Simplify the Frame

I embrace simplicity in my images. For the most part, I enjoy simple frames that are free from clutter and what I think are distractions. There are many photographers, especially documentary photographers, that infuse themselves beautifully within a scene capturing every little detail as a means to help tell a story. My style is much simpler than that. However, is my environment free from clutter or what I view as possible distractions? Absolutely not! There are a few techniques I use which help me create simplicity within my images. Here are those tips: 

1. Shoot from above

Shooting from above, or bird’s eye view, is one of the easiest ways a photographer can simplify the frame. Top-down images can exclude a lot of external environment and can help isolate a detail or moment. The closer you are to your subject, the less context in the frame and the less potential for distractions.

ISO 1250, 35mm, 2.8f, 1/250SS

ISO 1250, 35mm, 2.8f, 1/250SS

2. Fill the frame

Filling the frame is similar to shooting from above. However, this concept is not about the angle in which you capture your subject; rather it's about moving close to and photographing only your subject. You want to fill your camera frame with only the intended subject. In these types of images, the background and environment are often excluded from the image. This is a beautiful way in which a photographer can isolate a single details within an image or create a stunning simple portrait.  

ISO 800, 105mm, f3, 1/3200SS

ISO 800, 105mm, f3, 1/3200SS

3. Pull your subject away from a background

The closer your subject is to a background, the more in focus your background will be, especially if you are not shooting at a wide aperture. Pulling your subject away from a background helps the details in a background blur more. This helps isolate your subject when focus is set to him or her and simplifies the frame.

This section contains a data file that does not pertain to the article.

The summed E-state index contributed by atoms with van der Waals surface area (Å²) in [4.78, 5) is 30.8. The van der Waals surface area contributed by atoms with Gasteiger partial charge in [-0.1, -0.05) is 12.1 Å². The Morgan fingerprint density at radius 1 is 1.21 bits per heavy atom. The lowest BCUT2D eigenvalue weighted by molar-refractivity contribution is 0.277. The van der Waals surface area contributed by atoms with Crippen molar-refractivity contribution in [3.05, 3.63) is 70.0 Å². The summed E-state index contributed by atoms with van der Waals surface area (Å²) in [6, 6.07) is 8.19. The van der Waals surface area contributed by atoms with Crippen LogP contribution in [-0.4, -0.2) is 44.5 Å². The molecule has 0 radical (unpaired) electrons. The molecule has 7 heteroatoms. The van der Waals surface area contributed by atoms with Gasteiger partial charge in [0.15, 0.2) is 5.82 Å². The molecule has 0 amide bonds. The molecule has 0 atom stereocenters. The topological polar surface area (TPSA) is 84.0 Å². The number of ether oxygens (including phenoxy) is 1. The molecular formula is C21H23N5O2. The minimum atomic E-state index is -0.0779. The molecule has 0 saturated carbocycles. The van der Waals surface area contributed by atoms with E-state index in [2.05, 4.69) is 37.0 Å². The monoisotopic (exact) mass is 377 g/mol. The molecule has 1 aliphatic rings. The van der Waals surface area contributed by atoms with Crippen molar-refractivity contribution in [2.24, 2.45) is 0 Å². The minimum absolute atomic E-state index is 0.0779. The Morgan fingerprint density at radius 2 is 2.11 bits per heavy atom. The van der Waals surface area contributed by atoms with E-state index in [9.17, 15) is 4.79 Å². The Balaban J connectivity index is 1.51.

ISO 800, 105,,m 2.8f, 1/2500SS

ISO 800, 105,,m 2.8f, 1/2500SS

4. Shoot with a wide aperture or freelens

For those who have a solid understanding of aperture and depth of field this point probably goes without saying; anytime a photographer chooses to use a large aperture the smaller the plane of focus. Images taken with a large aperture (2.8 or lower) will have more blur, which simplifies an image, as humans tend to ignore areas within an image that are not in focus. Images that are captured with a small aperture (f4 or higher) are likely to have more in focus within the frame, which often results in less simplicity.

When you freelens an image, there is a tiny slice of focus. This is also another good way in which to blur out potential background distractions and simplify a frame.

ISO 100, 50mm, Freelensed, 1/1000SS

ISO 100, 50mm, Freelensed, 1/1000SS

5. Use an object or creative effect to block a distraction

Composing your image in a way that blocks distractions is a fun exercise in observation and creativity. When composing your image, look around your scene to determine if there are elements you can use to hide potential distractions or use in a way that simplifies the frame.

In the image below, to the right of the frame, is my daughter’s closet. Her clothes and toys were visible in the frame until I used the bokeh from a handheld chandelier lampshade to cover those distractions.

ISO 1000, 35mm, 2.2f, 1/200SS

ISO 1000, 35mm, 2.2f, 1/200SS

6. Don’t be afraid to use post processing tools

Post-processing is powerful and can help a photographer execute their vision for an image. It's a good idea to become comfortable with the tools in image processing programs like Lightroom and Photoshop. The clone stamp tool is one of my favourite post-processing tools. This tool can help me eliminate potential distractions and simplify my image.

The image on the left is straight out of the camera. I didn’t love the tree on the left of my frame, as I found it pulled my eye away from my subject. So I decided to clone it out. This tweak resulted in a simpler image, in my opinion, with less distraction.

ISO 800, 105mm, 2.8f, 1/2000SS SOOC

ISO 800, 105mm, 2.8f, 1/2000SS SOOC

ISO 800, 105mm, 1/2000SS Edited

ISO 800, 105mm, 1/2000SS Edited

If simplicity is your style I highly recommend the above suggestions in order to eliminate possible distractions in your scenes. Give them a try! I’m certain you’ll find a favourite!